The current first-class representatives involved are Dan Marsh, Nick Jewell, Adam Griffith and Andrew McDonald, while coaches from Pakistan, Sri Lanka and Zimbabwe are among the group of 37. McDonald, the Victoria allrounder, has been on the fringe of Australia's contract list for the past two seasons. He helps out with Victoria's junior elite squads and wants to learn the state-of-the-art information for himself - and his students.

"I've been bombarded with a hell of a lot of information and I'll probably use it to review my own game," he says. "I've got a hell of a lot of notes that I need to go through, then look to implement them on the youngsters, finding out what works and what doesn't. Down the track maybe I will learn what will work with my game."

During the opening day there was a session with Dene Hills, the national assistant, on batting, when they saw a simple underarm-and-catch drill that Ricky Ponting uses when he is looking to find his touch. Tim Nielsen, the national coach, was another to spot his name on the Queensland scoreboard as he outlined his planning for the upcoming West Indies tour, and his support staff delivered lectures on fielding, technology, physical conditioning and biomechanics. The six-day programme, which finishes today, seems to cover everything.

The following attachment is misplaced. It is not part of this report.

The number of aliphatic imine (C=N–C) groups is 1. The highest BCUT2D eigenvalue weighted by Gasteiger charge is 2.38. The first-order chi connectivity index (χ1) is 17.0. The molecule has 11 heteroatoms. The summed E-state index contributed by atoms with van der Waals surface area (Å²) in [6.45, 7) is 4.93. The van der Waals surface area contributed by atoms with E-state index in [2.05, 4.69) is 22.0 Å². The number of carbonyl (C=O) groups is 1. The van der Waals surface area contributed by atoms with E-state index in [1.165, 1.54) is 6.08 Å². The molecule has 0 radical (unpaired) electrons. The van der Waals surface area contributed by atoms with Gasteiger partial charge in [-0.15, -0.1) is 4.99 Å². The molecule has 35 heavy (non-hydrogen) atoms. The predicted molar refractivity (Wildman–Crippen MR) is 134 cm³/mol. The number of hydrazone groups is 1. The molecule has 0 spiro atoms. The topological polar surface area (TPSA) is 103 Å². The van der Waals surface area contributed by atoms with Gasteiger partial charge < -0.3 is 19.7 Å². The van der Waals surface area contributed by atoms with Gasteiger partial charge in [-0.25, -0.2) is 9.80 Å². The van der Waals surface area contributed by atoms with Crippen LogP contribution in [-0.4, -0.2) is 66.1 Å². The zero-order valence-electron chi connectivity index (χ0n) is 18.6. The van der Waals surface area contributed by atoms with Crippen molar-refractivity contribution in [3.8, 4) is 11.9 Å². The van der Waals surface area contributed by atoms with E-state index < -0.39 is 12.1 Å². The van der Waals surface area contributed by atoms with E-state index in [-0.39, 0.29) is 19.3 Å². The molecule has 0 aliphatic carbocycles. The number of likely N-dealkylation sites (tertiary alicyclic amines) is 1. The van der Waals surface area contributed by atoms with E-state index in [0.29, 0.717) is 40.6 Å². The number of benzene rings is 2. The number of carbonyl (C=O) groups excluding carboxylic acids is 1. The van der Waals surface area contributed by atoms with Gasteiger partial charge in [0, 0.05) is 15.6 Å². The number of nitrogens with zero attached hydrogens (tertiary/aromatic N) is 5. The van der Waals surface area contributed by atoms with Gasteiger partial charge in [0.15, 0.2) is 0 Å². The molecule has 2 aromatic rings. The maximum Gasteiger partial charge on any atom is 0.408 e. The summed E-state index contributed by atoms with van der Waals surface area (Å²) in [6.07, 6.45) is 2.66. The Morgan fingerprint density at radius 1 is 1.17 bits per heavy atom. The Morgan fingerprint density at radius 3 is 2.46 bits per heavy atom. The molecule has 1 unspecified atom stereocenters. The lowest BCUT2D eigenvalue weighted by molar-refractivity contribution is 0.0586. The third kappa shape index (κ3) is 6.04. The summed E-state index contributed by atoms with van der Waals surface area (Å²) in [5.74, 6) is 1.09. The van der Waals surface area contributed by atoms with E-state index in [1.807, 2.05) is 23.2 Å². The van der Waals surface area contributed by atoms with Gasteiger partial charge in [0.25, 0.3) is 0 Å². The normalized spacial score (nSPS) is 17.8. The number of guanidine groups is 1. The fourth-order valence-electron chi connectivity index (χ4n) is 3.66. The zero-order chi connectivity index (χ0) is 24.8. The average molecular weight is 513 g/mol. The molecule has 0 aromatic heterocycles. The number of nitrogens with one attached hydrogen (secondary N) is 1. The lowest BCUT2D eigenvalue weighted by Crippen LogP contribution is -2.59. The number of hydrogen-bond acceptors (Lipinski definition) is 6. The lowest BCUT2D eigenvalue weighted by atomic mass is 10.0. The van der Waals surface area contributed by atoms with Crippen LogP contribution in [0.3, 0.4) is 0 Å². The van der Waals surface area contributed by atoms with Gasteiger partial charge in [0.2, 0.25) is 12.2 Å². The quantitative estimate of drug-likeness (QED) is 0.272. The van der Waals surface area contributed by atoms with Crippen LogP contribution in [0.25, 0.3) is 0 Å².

Over at Swimming Australia the aim is to align four "cornerstones" for their sport: clubs, coaches, kids and champions. Cricket Australia also realises the importance of the helpers and mentors, from the scorers at junior games to the level three coaches eyeing first-class and national appointments. The cricket specialists at the course - the ex-Test players, the women's internationals, the state assistants and the treasured club members - still felt a bit strange to leave the opening day with the words of a pool expert swimming in their minds. "Coaches have a big responsibility," Thompson told them. "They can light the fire or put it out. Remember your responsibilities."

Peter English is the Australasia editor of Cricinfo